“So I went to Jerusalem and was there three days. Then I arose in the night, I and a few men with me. And I told no one what my God had put into my heart to do for Jerusalem… I went out by night by the Valley Gate to the Dragon Spring and to the Dung Gate, and I inspected the walls of Jerusalem that were broken down and its gates that had been destroyed by fire. Then I went on to the Fountain Gate and to the King’s Pool, but there was no room for the animal that was under me to pass. Then I went up in the night by the valley and inspected the wall, and I turned back and entered by the Valley Gate, and so returned. And the officials did not know where I had gone or what I was doing, and I had not yet told the Jews, the priests, the nobles, the officials, and the rest who were to do the work. Then I said to them, ‘You see the trouble we are in, how Jerusalem lies in ruins with its gates burned. Come, let us build the wall of Jerusalem…’ And they said, ‘Let us rise up and build.’ So they strengthened their hands for the good work.” Nehemiah 2:11-18
Nehemiah is a manual for godly leadership. Upon hearing report of Jerusalem’s trouble and shame, this Israeli official fasts and prays, then strategically asks for permission and provision to return there to help his brothers. God honored his humble, measured reaction by granting him generous favor from the heathen king. When he arrives in Jerusalem, he once again exhibits self-control; rather than exclaiming at conditions or talking up his plans, he quietly, privately inspects the city, thoughtfully (and prayerfully, we can assume) makes his strategy, and presents his plan persuasively to those who would do the work. No need for broad loud announcement, no place for drawing attention to himself or for excess chatter. And the leaders bought in, inspired by his focused leadership.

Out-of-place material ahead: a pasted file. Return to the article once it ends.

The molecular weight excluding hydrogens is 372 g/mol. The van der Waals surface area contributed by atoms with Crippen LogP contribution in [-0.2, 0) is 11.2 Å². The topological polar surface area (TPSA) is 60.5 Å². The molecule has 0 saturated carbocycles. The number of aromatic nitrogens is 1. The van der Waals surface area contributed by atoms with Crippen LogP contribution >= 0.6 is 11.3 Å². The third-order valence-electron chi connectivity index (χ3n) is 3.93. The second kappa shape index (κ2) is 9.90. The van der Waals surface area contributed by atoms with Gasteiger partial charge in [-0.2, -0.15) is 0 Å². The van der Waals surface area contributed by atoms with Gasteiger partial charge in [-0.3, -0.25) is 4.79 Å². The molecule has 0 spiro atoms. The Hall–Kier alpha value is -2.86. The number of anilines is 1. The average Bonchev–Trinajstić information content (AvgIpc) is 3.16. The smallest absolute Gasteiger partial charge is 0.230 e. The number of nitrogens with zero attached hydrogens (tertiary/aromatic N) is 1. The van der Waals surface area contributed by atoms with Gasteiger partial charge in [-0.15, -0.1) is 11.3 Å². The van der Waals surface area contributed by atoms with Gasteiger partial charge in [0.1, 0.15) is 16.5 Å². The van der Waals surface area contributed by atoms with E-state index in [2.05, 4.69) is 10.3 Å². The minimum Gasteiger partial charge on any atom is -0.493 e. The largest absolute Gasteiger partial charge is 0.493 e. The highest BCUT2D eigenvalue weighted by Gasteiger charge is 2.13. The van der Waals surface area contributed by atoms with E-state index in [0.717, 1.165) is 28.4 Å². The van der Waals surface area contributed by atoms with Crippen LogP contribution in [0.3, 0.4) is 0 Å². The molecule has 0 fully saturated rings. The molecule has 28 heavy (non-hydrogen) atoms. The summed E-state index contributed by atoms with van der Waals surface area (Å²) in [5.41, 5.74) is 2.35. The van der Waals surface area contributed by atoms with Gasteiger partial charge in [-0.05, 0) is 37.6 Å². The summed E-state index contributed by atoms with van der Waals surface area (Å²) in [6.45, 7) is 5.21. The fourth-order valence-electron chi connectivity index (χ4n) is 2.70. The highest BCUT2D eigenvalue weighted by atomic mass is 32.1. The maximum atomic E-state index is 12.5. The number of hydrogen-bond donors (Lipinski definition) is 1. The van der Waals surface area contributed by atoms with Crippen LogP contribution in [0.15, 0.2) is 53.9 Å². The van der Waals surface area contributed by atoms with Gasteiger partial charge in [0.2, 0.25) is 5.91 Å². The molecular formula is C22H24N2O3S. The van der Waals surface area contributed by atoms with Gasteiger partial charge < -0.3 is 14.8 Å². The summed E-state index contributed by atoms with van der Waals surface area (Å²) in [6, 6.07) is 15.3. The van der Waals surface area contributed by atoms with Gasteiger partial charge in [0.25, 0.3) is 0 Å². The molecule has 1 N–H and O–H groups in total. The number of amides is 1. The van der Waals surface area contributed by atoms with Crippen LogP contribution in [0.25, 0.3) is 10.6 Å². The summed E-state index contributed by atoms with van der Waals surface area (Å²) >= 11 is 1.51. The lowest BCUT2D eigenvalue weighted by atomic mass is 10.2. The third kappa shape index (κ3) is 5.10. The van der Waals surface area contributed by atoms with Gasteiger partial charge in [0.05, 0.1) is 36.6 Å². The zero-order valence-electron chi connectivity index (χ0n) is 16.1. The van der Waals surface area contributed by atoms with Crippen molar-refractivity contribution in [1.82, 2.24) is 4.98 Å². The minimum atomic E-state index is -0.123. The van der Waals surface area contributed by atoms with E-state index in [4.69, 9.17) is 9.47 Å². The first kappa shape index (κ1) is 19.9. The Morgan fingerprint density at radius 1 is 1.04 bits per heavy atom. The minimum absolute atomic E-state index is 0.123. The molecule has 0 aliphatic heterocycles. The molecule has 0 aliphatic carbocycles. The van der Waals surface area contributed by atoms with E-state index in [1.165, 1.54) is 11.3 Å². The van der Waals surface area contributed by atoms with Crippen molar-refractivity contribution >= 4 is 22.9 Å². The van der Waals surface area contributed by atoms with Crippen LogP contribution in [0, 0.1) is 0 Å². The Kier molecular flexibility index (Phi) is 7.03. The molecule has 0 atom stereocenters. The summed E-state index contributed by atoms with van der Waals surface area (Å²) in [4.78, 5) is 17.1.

When faced with a problem or task, do I spontaneously react, or with self-control assess and respond? Do I immediately go to friends or the internet, or to all-wise God? Do I crowd my mind with others’ ideas and advice, or ask God for His perspective? Do I start spilling out my words and plans, or quietly seek the Holy One? Do I scatter information about my doings, or simply get to work with those who are part of the solution? How well am I allowing the Holy Spirit to measure and direct my actions?
“Whoever restrains his words has knowledge, and he who has a cool spirit is a man of understanding.” “Whoever gives thought to the word will discover good, and blessed is he who trusts in the Lord. The wise of heart is called discerning.” Proverbs 17:27; 16:20-21
Lord, develop in me maturity in discernment, and Your Spirit’s fruit of self-control in my thinking, speaking, and doing. I commit my work to You that You might establish my plans, to the praise of Your glory. (Galatians 5:22-23; Hebrews 5:14; Proverbs 16:3)